Marc Koper new President International Society of Electrochemistry
Marc Koper, Professor of Catalysis and Surface Chemistry, has been elected as President Elect of the International Society of Electrochemistry (ISE). He will be President Elect for two years starting January 2019, followed by two years as President and two years as Immediate Past President.
The ISE aims to advance electrochemical science and technology, spread their knowledge, and promote international cooperation in the field of electrochemistry. The ISE is convinced that Koper’s experience will help to serve its members and fulfil the goals of the society, states the current ISE President Philip N. Bartlett.
Koper is an internationally renowned electrochemist. He performs fundamental research on what exactly happens on the surface of electrodes, at an atomic level. His fundamental discoveries provide insights which are helpful for applications in the field of sustainable energy. For instance, his research makes it possible to design better catalysts for the conversion of carbon dioxide into fuels. Another example is the production of energy from electricity and water, for which the current techniques are still too expensive to be applied on a large scale.
‘In the stars’
Did Koper see this coming? ‘I was Vice President of ISE a few years ago, and I was main organiser of the ISE Annual Meeting in The Hague in 2016, so this election was somewhat “in the stars”. This is a special honour, of course, and an opportunity to serve the international electrochemistry community in a time that electrochemistry is attracting ample attention because of the energy transition. My former PhD supervisor Sluyters wrote me that I am the second Dutch electrochemist to become president, after Ketelaar in the 1960s. That makes it extra special.’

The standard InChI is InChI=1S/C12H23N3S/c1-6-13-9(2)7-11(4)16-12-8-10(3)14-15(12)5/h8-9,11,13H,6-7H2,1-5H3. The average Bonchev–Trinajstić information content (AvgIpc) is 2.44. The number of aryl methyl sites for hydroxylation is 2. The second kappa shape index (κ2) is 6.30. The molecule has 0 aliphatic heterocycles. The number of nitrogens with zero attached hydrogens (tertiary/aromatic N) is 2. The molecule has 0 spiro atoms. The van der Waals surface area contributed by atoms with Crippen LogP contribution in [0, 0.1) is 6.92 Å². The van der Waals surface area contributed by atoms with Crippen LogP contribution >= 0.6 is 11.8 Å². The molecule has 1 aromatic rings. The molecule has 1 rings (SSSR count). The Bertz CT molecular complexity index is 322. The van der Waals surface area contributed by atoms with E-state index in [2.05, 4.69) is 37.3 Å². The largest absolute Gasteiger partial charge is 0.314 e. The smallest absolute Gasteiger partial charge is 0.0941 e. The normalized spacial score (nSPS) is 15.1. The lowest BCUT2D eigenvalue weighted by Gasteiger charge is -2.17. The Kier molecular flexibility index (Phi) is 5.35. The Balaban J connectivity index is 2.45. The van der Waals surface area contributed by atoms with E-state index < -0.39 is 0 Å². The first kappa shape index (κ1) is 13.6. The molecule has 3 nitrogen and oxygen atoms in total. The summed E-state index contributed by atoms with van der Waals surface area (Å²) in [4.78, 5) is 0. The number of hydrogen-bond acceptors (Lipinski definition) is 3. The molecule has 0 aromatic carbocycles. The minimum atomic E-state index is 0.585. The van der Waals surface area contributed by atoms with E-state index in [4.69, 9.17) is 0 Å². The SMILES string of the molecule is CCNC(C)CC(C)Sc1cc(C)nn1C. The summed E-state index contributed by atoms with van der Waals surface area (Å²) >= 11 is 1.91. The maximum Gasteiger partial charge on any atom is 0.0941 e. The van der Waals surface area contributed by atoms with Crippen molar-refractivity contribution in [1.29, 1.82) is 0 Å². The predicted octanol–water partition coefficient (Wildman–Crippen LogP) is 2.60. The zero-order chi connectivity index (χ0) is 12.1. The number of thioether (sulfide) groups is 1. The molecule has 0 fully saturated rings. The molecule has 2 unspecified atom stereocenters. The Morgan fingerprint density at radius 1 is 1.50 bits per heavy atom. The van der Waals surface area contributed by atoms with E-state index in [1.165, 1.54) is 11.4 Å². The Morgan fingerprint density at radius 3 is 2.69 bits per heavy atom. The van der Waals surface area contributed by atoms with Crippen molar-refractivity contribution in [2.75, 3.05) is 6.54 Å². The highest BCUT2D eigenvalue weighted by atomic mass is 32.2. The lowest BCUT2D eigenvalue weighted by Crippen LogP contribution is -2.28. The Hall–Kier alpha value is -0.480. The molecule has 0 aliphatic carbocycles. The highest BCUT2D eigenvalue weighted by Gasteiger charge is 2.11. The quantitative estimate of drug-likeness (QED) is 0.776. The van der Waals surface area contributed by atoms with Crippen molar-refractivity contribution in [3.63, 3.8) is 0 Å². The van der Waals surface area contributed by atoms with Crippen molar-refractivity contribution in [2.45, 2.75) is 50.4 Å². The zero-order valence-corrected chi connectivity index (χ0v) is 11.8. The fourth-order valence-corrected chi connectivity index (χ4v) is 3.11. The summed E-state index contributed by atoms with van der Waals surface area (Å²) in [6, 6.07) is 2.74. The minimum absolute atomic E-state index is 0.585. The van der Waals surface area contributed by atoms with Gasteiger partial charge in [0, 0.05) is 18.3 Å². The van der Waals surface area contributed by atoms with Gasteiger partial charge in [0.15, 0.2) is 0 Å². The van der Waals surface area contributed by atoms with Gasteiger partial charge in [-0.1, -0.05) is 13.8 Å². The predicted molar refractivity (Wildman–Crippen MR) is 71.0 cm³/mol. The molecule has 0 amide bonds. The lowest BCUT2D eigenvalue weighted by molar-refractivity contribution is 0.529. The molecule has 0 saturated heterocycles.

‘The international but very collegial atmosphere of ISE, with its high-quality scientific meetings, is something very special, I believe, and something to guard, preserve, and promote. ISE provides a forum for electrochemists from all over the world. Next year, we have our first Annual Meeting in Africa, a decision I supported when I was Vice President. This forward-looking non-profit character of ISE is something I appreciate and hope to further reinforce.’
In the past, Koper has already received the Hellmuth Fischer Medal 2012 from the German Society for Chemical Technology, the Carl Wagner Memorial Award 2013 from the American Electrochemical Society, the Brian Conway Prize 2016 from ISE, and the Faraday Medal 2017. In 2017, Koper has also been appointed as member of the Royal Netherlands Academy of Arts and Sciences (KNAW).
The International Society of Electrochemistry was founded in 1949 by leading European and American Electrochemists to serve the growing needs of electrochemistry in becoming a modern scientific discipline. At that time only a handful of experts were assembled in the original CITCE (Comité International de Thermodynamique et Cinétique Electrochimiques). Since then the association has evolved and now comprises about 3000 individual members and more than 20 Corporate Members (teaching institutions, non-profit-making research organizations and learned societies) and Corporate Sustaining Members (industrial and commercial organizations). Its membership comes from more than 70 countries and is organized in over 40 regional sections. Both industrialized and developing countries from all five continents are represented. ISE is, therefore, a truly world-wide organization. ISE is a non-profit-making organization with its seat in Lausanne, Switzerland.